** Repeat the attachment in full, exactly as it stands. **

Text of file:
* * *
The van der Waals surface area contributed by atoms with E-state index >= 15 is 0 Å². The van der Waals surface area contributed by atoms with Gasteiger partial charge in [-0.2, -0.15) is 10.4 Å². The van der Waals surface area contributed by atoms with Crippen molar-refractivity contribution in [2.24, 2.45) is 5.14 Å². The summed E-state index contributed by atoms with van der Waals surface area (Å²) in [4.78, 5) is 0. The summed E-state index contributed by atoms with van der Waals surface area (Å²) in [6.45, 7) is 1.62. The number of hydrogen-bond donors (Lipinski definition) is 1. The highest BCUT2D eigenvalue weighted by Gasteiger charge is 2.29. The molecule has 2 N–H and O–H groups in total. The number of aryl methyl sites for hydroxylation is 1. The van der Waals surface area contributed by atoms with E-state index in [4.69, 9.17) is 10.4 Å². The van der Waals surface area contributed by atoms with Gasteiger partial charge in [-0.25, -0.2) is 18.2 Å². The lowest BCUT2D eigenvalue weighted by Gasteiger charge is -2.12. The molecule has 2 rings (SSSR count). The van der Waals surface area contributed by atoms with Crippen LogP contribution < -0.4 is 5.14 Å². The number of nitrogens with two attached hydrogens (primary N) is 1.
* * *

The van der Waals surface area contributed by atoms with E-state index >= 15 is 0 Å². The van der Waals surface area contributed by atoms with Gasteiger partial charge in [-0.2, -0.15) is 10.4 Å². The van der Waals surface area contributed by atoms with Crippen molar-refractivity contribution in [2.24, 2.45) is 5.14 Å². The summed E-state index contributed by atoms with van der Waals surface area (Å²) in [4.78, 5) is 0. The summed E-state index contributed by atoms with van der Waals surface area (Å²) in [6.45, 7) is 1.62. The number of hydrogen-bond donors (Lipinski definition) is 1. The highest BCUT2D eigenvalue weighted by Gasteiger charge is 2.29. The molecule has 2 N–H and O–H groups in total. The number of aryl methyl sites for hydroxylation is 1. The van der Waals surface area contributed by atoms with E-state index in [4.69, 9.17) is 10.4 Å². The van der Waals surface area contributed by atoms with Gasteiger partial charge in [-0.25, -0.2) is 18.2 Å². The lowest BCUT2D eigenvalue weighted by Gasteiger charge is -2.12. The molecule has 2 rings (SSSR count). The van der Waals surface area contributed by atoms with Crippen LogP contribution < -0.4 is 5.14 Å². The number of nitrogens with two attached hydrogens (primary N) is 1.